Singapore has an international reputation of being forward-thinking in more ways than one. However, art and design are still perceived to be found or legitimised when featured in national museums, colonial architecture or luxury items. That cannot be further from the truth, especially when design is the backbone of modern life – from cutlery to traffic to how we digest information online.
Clara Yee, Creative Director of In The Wild, shares:
There’s been huge changes in how information is consumed, distributed, and published because of advances in technology. Even I myself sometimes wonder how I used to keep current, or research about art and design in the days before smartphones. It would have been really difficult to stumble upon or find out more about an obscure artwork or relatively unknown artist, whereas that is now commonplace with instagram, personal websites and blogs and a quick Google search.
From what I observe, people are more open to a wider vocabulary of aesthetics but also a lot more opinionated and picky about who they regard as tastemakers and their own ‘tribe’ and its values. The constant connectivity and technological changes can be alienating, and it is easy to be desensitised to information. People look more to the arts and design to process or humanise these changes, question it, and reconnect with themselves.
Design does inform the way we view life as well as live, while evolving with the times. Its adaptability a strength not every profession can claim. The local scene is small but vibrant and definitely in an ideal position for dialogue and exploration since Asia is rapidly growing today.
It is an exciting time.
The creative studio Clara works in, In The Wild, is independent. No surprise there, since their portfolio is diverse and they take on any project that interests them. Be it content, concepts or just presentation, bring it on and they are all onboard.
Some clients include the Singapore Tourism Board (Singapore Inside Out Tokyo), National Museum of Singapore (Wartime Recipes) and National Arts Council (Got To Move 2018), among others.
People are usually impressed by the scale and imagination of our projects and that leads to them being curious about what we actually do, because it is not immediately apparent through the diverse mediums we work in. Having the aptitude and being open to interdisciplinary working is important to the studio’s practice when we combine business strategies and artistic pursuits. It is crucial to make a distinction between different fields and find the sweet spots in between.
With this philosophy to drive the studio, close relationships have been fostered and a great balance has been made between passion and disciplines. A win-win situation for all parties involved.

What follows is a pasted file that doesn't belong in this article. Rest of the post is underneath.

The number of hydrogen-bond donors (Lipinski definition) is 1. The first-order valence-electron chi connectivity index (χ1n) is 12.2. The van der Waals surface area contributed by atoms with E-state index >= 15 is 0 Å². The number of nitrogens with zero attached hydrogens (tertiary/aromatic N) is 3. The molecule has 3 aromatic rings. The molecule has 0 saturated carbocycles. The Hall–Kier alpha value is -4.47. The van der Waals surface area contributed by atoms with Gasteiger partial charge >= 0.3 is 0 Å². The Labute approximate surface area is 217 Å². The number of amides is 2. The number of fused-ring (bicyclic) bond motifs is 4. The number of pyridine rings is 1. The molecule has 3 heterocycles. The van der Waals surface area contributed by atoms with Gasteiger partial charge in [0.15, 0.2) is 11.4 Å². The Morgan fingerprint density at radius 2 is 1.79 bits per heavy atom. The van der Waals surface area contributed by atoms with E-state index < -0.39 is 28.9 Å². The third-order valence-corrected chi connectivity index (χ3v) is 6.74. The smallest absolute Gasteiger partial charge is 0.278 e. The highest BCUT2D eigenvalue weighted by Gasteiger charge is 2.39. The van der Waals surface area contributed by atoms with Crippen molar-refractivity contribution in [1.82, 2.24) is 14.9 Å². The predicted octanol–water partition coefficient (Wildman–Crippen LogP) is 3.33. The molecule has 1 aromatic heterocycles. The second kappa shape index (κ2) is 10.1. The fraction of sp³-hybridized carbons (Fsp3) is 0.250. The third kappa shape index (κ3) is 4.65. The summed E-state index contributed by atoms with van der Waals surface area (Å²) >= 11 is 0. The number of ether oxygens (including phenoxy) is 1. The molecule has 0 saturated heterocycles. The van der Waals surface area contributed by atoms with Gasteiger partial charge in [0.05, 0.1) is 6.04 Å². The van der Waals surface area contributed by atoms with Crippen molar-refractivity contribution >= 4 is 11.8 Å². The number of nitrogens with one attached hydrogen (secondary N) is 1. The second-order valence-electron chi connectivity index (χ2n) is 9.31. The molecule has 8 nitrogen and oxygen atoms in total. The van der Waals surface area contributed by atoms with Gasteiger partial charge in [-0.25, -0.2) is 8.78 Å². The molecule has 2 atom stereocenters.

There is a natural relationship between creators and brands, particularly with a shared audience. A well built cultural partnership between creators and brand breaks down the boundaries of audience connection. For the creators, it opens up avenues beyond a gallery and the financial economics of a collective audience. For brands, it amplifies the message and allows the creation of experiences in various formats to connect with audience at ideal point of consumption.
So, how do these conversations with brands start?
Besides the usual pitches, the studio reaches out for possible collaborations while brands are able to do the same. You’ll be surprised how a simple email to say ‘Hello!’ may lead to future partnerships and a good working relationship to develop. It is all about getting a conversation started before rolling out the ideas, coffees and moodboards.
And where the conversations choose to end is entirely up to the brand. Would you like a one-off event with a bang? Or are you more keen on a long-term branding that develops its artistic commitment over time?
Looking at the multiple tie ups in the fashion world or even big brands actively associating themselves with The Arts, such as Uniqlo and Aesop, I believe that the culture of collaboration is the future. To not participate might mean losing out on the expansion of audience and to build upon a brand’s initial impression.
We live in a world where the interchange of disciplines is the norm, and design is embedded into the landscape. Increasingly brands adopt that spirit when exploring new channels and ways to build trust and connection with their audience.
Brands with the confidence to commission impactful artworks and experiences, and understand and appreciate the creation process as parallel to the growth process of their business, and work in the ecosystem of creators and distributors have clarity of voice and retain deeper engagement and attention in a competitive market.
So what’s the future direction Clara and her team would like to explore more of?
Definitely onboard with collaborations and speaking with new brands to design experiences for new audiences – niche or not – the studio is keen to look into sustainability as well. Fun fact: Clara keeps plenty of plants in the studio and she is looking into ways to reuse materials to create and design with – starting with glass bottles and plastic.
Personally, I am excited to see where this takes them – how they may be able to maximise the studio’s expertise while giving brands what they seek for, while working with materials that can take on multiple forms even after its initial use. Though sustainability has been spoken of in recent times, I haven’t seen much of its development in the design scene yet and perhaps, Clara and her team can be at the forefront of this movement.
And as one of my favourite phrases say it best: If you can’t beat them, join them.
Written by Teo Dawn